Michael Thomas’ fantasy outlook and projection for 2021

    A year removed from a record-setting 2019 campaign and the patron saint Drew Brees’ retirement, many are down on New Orleans Saints wide receiver Michael Thomas for fantasy football in 2021. But should they? How should managers view Thomas for fantasy football at his current ADP, and what is his outlook for 2021?

    Update 8/30: Thomas will be placed on the PUP list, meaning he will miss at least the first five games of the 2021 NFL season.

    Michael Thomas’ fantasy outlook for 2021

    If we want to analyze what is to come, we need to learn from the past. Thomas entered 2020 fresh off the heels of an incredible season. He set an NFL single-season reception record with 149 (80.5%) on a ridiculous 185 targets for 1,725 yards and 9 touchdowns. It was his third season in a row with at least 147 targets and 104 receptions. It was his fourth season with over 1,137 yards and 5 touchdowns.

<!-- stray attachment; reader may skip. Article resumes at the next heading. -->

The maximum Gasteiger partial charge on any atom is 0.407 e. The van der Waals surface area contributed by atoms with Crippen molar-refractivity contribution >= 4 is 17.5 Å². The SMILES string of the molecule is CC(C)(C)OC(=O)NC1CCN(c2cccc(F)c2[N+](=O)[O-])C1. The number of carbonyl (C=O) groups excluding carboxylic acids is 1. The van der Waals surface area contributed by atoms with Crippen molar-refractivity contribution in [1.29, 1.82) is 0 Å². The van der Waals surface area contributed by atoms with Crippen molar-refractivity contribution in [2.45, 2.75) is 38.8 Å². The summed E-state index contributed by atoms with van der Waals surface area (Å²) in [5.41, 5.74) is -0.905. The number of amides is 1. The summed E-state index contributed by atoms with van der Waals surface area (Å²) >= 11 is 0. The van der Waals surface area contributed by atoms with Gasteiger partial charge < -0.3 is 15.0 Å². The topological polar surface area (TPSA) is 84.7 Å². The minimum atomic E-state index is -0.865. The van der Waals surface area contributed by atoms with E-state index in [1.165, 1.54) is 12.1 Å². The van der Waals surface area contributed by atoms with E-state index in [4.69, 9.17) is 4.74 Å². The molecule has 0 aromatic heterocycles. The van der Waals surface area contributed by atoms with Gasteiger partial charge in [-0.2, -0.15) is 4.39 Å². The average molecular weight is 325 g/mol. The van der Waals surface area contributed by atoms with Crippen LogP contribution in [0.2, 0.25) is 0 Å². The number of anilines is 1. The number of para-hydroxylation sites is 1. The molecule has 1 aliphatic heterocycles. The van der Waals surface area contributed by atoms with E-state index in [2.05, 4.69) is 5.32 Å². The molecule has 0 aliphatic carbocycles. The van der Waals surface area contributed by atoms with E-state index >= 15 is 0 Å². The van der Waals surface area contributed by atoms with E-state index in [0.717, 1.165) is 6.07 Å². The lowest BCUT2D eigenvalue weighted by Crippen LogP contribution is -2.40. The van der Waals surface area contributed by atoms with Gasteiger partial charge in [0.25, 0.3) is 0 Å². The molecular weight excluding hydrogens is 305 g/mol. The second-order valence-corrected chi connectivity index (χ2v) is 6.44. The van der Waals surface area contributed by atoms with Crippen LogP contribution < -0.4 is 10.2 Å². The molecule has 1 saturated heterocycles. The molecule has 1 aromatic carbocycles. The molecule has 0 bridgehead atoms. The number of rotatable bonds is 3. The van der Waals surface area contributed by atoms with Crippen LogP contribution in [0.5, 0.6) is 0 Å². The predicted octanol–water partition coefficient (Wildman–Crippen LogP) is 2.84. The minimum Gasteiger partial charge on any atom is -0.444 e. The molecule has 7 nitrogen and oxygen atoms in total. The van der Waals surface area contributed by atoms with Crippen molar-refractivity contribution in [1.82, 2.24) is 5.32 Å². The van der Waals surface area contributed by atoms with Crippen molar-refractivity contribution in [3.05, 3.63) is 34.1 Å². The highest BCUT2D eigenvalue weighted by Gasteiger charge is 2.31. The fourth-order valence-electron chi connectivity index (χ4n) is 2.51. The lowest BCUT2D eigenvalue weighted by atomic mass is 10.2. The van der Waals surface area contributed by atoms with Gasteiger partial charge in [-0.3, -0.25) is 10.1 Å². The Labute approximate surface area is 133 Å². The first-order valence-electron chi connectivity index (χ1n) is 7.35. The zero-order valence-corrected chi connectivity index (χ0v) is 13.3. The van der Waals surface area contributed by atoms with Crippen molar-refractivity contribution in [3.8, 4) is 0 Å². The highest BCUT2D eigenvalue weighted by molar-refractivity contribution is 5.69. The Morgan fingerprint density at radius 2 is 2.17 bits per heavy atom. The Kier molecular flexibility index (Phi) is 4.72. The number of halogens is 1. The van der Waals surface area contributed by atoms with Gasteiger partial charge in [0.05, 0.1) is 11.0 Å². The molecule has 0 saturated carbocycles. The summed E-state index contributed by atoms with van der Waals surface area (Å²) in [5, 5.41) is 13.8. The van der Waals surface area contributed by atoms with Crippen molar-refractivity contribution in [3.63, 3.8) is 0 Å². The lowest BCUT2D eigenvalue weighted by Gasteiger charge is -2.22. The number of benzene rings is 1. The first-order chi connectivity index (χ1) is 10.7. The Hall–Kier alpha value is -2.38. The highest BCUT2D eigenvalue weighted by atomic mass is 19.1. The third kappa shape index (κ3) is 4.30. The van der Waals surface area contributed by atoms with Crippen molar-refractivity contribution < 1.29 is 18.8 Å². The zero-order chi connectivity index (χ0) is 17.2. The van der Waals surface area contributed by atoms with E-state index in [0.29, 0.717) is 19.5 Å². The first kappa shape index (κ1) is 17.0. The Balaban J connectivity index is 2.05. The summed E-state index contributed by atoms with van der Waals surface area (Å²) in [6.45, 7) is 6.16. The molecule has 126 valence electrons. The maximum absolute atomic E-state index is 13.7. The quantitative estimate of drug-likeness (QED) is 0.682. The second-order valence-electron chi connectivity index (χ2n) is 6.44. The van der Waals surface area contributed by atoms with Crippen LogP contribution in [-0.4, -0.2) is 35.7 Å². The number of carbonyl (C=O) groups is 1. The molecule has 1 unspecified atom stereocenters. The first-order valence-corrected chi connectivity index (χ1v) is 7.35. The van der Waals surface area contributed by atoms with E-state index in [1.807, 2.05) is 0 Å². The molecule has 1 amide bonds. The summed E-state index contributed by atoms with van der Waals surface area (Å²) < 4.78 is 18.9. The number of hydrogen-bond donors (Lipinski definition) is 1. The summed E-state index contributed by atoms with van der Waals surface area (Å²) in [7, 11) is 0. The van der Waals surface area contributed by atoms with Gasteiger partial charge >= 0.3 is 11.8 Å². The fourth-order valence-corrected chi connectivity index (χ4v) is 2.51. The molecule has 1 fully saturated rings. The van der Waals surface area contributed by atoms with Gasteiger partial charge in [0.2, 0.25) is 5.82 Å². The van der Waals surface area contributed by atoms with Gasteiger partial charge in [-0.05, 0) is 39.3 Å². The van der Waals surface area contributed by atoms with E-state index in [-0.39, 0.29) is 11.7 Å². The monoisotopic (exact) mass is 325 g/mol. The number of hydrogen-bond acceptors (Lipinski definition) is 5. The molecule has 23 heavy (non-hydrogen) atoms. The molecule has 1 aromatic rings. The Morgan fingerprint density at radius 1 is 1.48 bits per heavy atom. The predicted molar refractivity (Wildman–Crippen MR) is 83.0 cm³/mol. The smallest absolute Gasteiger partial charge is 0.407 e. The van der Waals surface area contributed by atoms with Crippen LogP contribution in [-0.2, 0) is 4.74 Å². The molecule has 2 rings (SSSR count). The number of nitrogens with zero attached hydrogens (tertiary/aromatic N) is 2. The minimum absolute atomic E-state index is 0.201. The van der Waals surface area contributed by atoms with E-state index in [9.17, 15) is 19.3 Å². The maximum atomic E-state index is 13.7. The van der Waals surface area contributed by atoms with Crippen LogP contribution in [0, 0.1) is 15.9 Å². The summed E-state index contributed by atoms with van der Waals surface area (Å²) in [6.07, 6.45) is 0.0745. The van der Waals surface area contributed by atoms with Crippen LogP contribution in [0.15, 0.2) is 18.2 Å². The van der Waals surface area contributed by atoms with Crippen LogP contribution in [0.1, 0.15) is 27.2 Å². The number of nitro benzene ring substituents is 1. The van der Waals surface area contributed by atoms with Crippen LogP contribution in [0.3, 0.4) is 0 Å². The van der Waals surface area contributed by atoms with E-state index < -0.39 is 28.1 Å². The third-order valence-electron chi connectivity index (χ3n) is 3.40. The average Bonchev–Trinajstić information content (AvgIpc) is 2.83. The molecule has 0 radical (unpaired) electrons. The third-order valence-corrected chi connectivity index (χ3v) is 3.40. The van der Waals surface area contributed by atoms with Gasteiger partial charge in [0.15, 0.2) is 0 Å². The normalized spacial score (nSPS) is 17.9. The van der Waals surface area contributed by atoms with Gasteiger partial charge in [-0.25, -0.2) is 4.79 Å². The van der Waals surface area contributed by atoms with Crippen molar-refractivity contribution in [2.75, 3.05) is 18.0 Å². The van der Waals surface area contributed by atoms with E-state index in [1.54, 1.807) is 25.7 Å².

As 2020 drafts kicked off, he was widely regarded as WR1 for fantasy, but with hindsight being 20/20, I think those drafters want a do-over.

    The All-Pro WR suffered from an injury-riddled season which forced him to miss a total of nine games. After initially missing six games from Weeks 2-8, Brees was hurt in Thomas’ first game back. Thus, he had to spend the next four games with Taysom Hill under center.

    By this point, the damage was done. Thomas then missed the Saints’ final three regular-season games and ended as the WR95 with 40 receptions on 55 targets for 438 yards and zero touchdowns.

    What can we take from this and use for 2021?

    I get it — if you still have a sour taste in your mouth with a slight taste of creole. However, do not let one bad season beat you twice. There is more to learn from this than we might think.

    First, even when Thomas came back, he was not healthy. ESPN NFL Insider Adam Schefter reported that Thomas would undergo surgeries on both the torn deltoid and other injured ligaments in his ankle this offseason. The Saints were aware of this, as he only played 55% of the snaps in his first game back. He should be 100% for the start of this season.